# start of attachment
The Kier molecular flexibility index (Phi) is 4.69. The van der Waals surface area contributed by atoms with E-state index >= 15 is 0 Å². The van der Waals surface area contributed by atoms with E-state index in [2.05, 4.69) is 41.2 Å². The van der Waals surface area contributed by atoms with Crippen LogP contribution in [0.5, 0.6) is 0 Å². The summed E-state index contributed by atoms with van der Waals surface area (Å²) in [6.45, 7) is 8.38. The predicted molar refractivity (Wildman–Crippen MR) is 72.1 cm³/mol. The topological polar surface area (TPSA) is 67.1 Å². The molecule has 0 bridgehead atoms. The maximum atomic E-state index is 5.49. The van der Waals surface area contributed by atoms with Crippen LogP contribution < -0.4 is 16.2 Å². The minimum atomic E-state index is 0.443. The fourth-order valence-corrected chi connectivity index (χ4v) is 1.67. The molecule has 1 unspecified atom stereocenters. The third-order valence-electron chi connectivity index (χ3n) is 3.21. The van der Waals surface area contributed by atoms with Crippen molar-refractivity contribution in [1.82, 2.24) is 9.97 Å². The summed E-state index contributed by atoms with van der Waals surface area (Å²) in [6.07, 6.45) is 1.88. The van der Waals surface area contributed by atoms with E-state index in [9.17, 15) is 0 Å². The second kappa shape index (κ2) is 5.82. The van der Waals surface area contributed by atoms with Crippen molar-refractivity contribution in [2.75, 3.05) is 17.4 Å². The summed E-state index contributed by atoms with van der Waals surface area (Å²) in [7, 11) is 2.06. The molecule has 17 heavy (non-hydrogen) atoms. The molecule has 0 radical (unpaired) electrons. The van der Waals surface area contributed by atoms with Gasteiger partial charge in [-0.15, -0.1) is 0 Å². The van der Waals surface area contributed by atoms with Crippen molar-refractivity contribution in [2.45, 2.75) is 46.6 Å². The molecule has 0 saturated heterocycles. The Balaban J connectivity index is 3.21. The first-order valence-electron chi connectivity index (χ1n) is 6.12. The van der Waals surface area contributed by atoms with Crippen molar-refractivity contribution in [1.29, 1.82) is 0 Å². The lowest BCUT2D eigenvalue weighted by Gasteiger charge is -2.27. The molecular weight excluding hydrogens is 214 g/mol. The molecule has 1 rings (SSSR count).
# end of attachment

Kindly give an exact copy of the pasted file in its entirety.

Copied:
The Kier molecular flexibility index (Phi) is 4.69. The van der Waals surface area contributed by atoms with E-state index >= 15 is 0 Å². The van der Waals surface area contributed by atoms with E-state index in [2.05, 4.69) is 41.2 Å². The van der Waals surface area contributed by atoms with Crippen LogP contribution in [0.5, 0.6) is 0 Å². The summed E-state index contributed by atoms with van der Waals surface area (Å²) in [6.45, 7) is 8.38. The predicted molar refractivity (Wildman–Crippen MR) is 72.1 cm³/mol. The topological polar surface area (TPSA) is 67.1 Å². The molecule has 0 bridgehead atoms. The maximum atomic E-state index is 5.49. The van der Waals surface area contributed by atoms with Crippen LogP contribution < -0.4 is 16.2 Å². The minimum atomic E-state index is 0.443. The fourth-order valence-corrected chi connectivity index (χ4v) is 1.67. The molecule has 1 unspecified atom stereocenters. The third-order valence-electron chi connectivity index (χ3n) is 3.21. The van der Waals surface area contributed by atoms with Crippen molar-refractivity contribution in [1.82, 2.24) is 9.97 Å². The summed E-state index contributed by atoms with van der Waals surface area (Å²) in [6.07, 6.45) is 1.88. The van der Waals surface area contributed by atoms with E-state index in [9.17, 15) is 0 Å². The second kappa shape index (κ2) is 5.82. The van der Waals surface area contributed by atoms with Crippen molar-refractivity contribution in [2.75, 3.05) is 17.4 Å². The summed E-state index contributed by atoms with van der Waals surface area (Å²) in [7, 11) is 2.06. The molecule has 17 heavy (non-hydrogen) atoms. The molecule has 0 radical (unpaired) electrons. The van der Waals surface area contributed by atoms with Gasteiger partial charge in [-0.15, -0.1) is 0 Å². The van der Waals surface area contributed by atoms with Crippen molar-refractivity contribution in [2.45, 2.75) is 46.6 Å². The molecule has 0 saturated heterocycles. The Balaban J connectivity index is 3.21. The first-order valence-electron chi connectivity index (χ1n) is 6.12. The van der Waals surface area contributed by atoms with Crippen molar-refractivity contribution in [1.29, 1.82) is 0 Å². The lowest BCUT2D eigenvalue weighted by Gasteiger charge is -2.27. The molecular weight excluding hydrogens is 214 g/mol. The molecule has 1 rings (SSSR count).